If you're sitting in Spain and Portugal, you might well wonder whether you would have been better off with a German in charge, trying to show off his inner Italian - than an Italian desperate to prove he's German underneath.


  • Comment number 1.

    SF wrote "than an Italian desperate to prove he's German underneath.".
    The last Italian who tried that, died trying as well as backing the wrong side. I hope history does not repeat itself for his sake.

  • Comment number 2.

    Will the Finns prove to be the ice on the road when loans to Portugal finalised?
    Perhaps Weber is being prescient and planning to lead a Northern EU when all this blows over/up?

  • Comment number 3.

    That they are unable to use simple,clear, unequivocal and unambiguous language that does not require huge sophistry to understand probably illustrates that they are part of the problem rather than part of the solution. How they enjoy their games ! Nero fiddles, Rome burns , nothing changes until disaster befalls.

  • Comment number 4.

    Blogs just aint what they used to be....

  • Comment number 5.

    Interesting. Still doesn't convince me Trichet is dove-ish, we ony need to remember the damage he inflicted at last month's meeting, see the analysis on my own blog on this:

    Since then, the data that has been coming out from the eurozone and internationally confirms they moved too early last month, hence todays seemingly dove-ish remarks.

    With the stress tests next month likely to show serious fragility among European banks next month in light of looming restructuring of Greek, Irish and Portuguese debt any further rise in 2011 could prove suicidal for the eurozone. But the ECB can always hide behind its mandate, ignore financial instability and the collapsing economies of the periphery, and continue to worry instead about certain German housewives. If so, Draghi's term of office could well prove a lot more turbulent than Trichet's and will certainly test his inner German, if indeed there is one, to his limits.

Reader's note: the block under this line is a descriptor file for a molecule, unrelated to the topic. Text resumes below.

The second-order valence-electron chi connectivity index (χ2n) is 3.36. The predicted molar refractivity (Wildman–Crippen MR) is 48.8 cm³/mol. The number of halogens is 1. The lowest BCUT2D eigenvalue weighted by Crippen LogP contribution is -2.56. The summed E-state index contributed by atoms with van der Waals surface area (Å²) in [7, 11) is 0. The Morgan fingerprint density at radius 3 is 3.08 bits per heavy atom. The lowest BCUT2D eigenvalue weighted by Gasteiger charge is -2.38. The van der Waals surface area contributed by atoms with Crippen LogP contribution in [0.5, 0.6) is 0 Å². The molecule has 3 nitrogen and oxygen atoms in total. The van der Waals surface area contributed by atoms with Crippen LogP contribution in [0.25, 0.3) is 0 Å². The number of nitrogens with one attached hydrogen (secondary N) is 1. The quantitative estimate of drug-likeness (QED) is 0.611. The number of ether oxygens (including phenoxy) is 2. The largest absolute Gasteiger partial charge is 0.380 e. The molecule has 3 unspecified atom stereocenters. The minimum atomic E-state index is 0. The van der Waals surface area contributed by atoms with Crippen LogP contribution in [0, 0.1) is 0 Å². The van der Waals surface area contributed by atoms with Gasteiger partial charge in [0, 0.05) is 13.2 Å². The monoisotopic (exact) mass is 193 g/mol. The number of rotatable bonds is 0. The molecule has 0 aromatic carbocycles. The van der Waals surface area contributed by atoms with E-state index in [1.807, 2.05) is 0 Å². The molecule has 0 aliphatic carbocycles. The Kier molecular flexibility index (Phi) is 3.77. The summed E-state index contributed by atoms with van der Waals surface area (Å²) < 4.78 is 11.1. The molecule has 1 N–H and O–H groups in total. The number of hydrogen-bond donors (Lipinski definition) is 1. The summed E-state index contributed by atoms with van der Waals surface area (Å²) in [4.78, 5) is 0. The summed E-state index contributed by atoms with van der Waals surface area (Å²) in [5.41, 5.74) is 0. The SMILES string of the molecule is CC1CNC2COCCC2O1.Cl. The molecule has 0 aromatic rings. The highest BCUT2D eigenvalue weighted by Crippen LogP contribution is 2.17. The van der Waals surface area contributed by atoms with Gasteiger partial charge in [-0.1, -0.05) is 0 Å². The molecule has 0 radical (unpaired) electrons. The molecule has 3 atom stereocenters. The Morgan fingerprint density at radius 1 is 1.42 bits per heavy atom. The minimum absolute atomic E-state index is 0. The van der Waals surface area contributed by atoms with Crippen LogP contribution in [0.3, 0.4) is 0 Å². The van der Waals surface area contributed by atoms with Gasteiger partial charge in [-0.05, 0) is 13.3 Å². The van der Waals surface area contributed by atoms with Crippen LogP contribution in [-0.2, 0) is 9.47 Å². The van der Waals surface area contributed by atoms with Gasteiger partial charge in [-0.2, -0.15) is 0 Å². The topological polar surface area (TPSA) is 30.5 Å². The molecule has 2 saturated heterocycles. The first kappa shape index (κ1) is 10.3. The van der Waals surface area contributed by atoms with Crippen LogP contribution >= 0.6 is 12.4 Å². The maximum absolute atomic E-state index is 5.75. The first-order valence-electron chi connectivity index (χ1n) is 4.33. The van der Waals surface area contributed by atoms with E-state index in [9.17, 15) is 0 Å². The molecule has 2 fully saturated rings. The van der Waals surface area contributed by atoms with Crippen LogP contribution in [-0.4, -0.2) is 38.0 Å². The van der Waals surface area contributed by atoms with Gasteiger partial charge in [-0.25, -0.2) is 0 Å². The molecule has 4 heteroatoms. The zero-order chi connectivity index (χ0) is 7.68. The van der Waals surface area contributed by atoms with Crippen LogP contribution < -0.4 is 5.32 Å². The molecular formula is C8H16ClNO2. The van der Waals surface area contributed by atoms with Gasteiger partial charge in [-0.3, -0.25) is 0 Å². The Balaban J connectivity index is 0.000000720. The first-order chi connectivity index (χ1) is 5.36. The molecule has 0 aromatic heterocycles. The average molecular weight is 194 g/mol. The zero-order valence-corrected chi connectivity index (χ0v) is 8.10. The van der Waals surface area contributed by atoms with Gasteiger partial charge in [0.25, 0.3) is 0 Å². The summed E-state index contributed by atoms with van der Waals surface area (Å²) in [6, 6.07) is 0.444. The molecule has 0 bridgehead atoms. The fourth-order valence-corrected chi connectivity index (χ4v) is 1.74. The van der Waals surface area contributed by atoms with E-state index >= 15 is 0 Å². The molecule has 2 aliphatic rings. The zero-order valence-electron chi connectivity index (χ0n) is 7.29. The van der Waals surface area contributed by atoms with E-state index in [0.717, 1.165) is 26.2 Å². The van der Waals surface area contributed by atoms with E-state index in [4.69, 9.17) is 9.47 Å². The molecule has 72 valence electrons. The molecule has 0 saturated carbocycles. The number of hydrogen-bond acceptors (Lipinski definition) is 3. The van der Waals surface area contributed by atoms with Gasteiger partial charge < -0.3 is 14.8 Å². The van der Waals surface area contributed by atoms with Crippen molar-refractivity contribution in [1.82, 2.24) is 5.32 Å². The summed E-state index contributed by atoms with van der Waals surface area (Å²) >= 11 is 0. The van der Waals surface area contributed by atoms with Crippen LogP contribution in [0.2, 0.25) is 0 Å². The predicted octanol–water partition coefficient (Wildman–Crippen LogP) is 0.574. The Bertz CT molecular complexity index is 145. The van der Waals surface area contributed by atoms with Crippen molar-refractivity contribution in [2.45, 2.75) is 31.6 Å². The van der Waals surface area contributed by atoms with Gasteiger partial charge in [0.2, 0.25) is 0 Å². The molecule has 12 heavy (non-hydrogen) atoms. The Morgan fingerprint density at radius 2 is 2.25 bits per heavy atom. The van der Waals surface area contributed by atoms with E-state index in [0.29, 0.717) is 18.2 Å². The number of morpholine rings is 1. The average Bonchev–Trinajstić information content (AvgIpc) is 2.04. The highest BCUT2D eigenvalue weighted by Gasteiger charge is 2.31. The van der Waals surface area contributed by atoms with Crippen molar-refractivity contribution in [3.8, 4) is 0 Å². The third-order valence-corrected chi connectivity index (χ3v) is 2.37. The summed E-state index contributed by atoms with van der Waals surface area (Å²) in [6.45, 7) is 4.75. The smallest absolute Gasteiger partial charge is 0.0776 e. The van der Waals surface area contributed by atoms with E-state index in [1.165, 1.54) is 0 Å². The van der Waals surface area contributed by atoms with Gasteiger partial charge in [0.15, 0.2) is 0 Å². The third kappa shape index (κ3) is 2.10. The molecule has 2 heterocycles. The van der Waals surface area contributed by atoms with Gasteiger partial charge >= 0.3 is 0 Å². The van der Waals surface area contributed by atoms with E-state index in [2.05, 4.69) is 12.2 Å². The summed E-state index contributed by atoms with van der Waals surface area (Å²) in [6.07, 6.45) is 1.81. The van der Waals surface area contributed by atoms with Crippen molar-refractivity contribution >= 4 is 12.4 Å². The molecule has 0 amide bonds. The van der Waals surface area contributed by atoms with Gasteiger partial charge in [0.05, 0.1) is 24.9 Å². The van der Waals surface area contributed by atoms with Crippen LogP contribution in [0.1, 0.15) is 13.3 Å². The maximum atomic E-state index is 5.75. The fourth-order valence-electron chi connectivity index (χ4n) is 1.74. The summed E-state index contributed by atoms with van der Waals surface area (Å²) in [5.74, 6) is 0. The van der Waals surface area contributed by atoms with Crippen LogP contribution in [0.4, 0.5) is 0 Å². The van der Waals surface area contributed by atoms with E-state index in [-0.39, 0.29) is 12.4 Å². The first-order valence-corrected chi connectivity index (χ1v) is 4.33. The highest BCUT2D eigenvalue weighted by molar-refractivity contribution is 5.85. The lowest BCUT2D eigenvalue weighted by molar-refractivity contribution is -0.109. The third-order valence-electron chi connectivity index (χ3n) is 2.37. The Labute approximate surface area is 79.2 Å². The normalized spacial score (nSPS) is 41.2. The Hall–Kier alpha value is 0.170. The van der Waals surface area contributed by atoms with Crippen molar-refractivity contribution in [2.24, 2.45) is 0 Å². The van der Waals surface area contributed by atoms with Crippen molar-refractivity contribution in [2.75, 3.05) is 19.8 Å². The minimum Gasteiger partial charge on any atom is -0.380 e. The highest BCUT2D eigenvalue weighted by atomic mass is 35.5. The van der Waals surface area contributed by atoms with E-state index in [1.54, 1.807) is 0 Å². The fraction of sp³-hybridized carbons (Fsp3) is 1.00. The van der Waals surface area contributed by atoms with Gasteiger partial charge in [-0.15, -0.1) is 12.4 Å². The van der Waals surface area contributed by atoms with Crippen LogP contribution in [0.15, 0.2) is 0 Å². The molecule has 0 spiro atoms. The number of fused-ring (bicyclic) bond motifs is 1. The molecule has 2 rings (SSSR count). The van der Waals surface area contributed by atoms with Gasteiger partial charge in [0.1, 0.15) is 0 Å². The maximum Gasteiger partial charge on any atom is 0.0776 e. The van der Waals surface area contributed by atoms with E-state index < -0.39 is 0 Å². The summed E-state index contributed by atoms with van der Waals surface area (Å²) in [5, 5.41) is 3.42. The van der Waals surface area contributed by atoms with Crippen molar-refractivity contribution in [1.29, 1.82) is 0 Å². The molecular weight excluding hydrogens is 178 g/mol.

• Comment number 6.

    'Lest we forget, the eurozone - particularly the periphery - is relying on an export-led recovery ....'

    With the world and his wife wanting an export led recovery it begs the question of who will be doing the importing. Lest we forget, the UK exports - or should that be exported - more to Portugal than China in the very recent past.

  • Comment number 7.

    Shows how weak the Euro economies are. Relief for those consumers who just cannot bear to stop buying and carry on borrowing - just like us in the UK.

  • Comment number 8.

    ECB carries on as before.

    Krugman blog, July 23, 2010, 'Jean-Claude And The Invisibles':

    "And Jean-Claude Trichet will clearly be among the main protagonists.

    His column in today’s FT is almost a caricature of the austerity genre. Trichet’s explanation of why we must fear the invisible bond vigilantes would be funny if it didn’t have such serious consequences:

    'In extraordinary times, the economy may be close to non-linear phenomena such as a rapid deterioration of confidence among broad constituencies of households, enterprises, savers and investors. My understanding is that an overwhelming majority of industrial countries are now in those uncharted waters, where confidence is potentially at stake. Consolidation is a must in such circumstances.'

    Ask yourself, what evidence does he present in that passage? None, because the reality is that bond markets don’t look at all worried. What model does he refer to? None; the vague reference to “non-linear phenomena” is a giveaway that there’s no there there. So what are we to rely on for his definitive judgment that “consolidation is a must”? His “understanding” that “confidence is potentially at stake.” This is a basis for policy that affects hundreds of millions of workers?